A lot is being written about Financial literacy. In its basic definition, Financial literacy is is the possession of the set of skills and knowledge that allows an individual to make informed and effective decisions with all of their financial resources.
There has been a lot of lamentations over the fact Financial literacy is not taught at schools. Although things are starting to change on that front, and I totally agree with the importance of this subject, I believe Financial literacy alone is not enough.
Let me elaborate a bit.
YOU NEED SOME MONEY TO APPLY FINANCIAL LITERACY CONCEPTS
Yep, that’s brutal and cynical but it is the (hard) truth.
You initially don’t need money to learn about Financial literacy, but you do in order to implement what you learned. For example, debt repayment and investing are 2 pillars of Financial literacy.
If you don’t have any -or enough-money to pay off your debt or to start investing, you won’t go very far with your personal Financial plan. The money conundrum needs to be sorted out first.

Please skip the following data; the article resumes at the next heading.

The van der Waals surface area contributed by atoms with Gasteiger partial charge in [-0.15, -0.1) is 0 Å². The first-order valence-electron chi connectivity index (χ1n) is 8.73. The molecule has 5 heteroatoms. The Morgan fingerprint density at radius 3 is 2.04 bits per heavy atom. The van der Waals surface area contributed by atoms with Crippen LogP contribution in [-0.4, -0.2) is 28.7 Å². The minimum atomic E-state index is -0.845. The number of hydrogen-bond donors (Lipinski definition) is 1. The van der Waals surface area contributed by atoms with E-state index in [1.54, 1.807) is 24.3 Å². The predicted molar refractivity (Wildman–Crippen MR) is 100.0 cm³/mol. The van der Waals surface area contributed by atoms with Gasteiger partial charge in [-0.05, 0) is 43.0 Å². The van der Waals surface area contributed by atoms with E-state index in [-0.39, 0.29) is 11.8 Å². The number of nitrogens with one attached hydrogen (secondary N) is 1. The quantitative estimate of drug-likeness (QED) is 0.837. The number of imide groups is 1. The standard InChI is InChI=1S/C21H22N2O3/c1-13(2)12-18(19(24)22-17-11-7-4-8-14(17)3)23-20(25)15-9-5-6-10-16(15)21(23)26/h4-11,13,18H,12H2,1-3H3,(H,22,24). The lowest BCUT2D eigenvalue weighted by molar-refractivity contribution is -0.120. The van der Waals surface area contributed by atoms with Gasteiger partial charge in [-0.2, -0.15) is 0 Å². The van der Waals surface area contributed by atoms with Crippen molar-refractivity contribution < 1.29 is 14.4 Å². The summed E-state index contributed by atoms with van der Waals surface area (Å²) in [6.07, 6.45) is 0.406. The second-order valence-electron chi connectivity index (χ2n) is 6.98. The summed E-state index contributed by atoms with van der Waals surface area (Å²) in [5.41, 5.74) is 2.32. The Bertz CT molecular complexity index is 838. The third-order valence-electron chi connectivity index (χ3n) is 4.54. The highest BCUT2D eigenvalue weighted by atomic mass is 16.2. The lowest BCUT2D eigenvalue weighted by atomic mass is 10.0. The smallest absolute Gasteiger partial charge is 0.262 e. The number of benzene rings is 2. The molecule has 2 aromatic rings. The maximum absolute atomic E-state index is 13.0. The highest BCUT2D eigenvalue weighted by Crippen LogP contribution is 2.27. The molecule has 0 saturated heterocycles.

YOU NEED TO ADDRESS YOUR PERSONAL BELIEFS ABOUT MONEY
So you think your Financial decisions all come from a rational, logical, cold place? Think again!
A lot of our decisions come from deeply-ingrained beliefs we all have about money….as well as other aspects of our lives and ourselves. Some beliefs can be very limiting and hold us back.
Behavioral Finance is a relatively new subject field that studies the psychology behind financial decision-making. We all can learn a lot from this. Some common beliefs around money can trigger overconfidence, avoidance or inertia.
If you want different results with your money, look at the belief system behind what you are doing and how you are feeling. This can work in other aspects of your life, by the way.
The first step is to identify the belief and accept it. Then you can figure-out how to change it, if it is a possibility.
CONSISTENCY IS KEY
In order to be successful, you need to consistently apply the Financial literacy principles you learned as well as addressing your beliefs in an equally consistent manner.
This is where most people fall off the wagon. It can take time to change deeply-ingrained beliefs. Relapses are to be expected. If money is lacking, you may think it is pointless to apply these principles. Please, don’t do this!
Consistency and perseverance is what will yield results.
I look at Financial literacy as being one leg of the “Financial chair”. If you are missing the 3 other ones -money, beliefs and consistency-, the chair will be, at best, shaky.
Financial literacy is a good start. But it simply is not enough.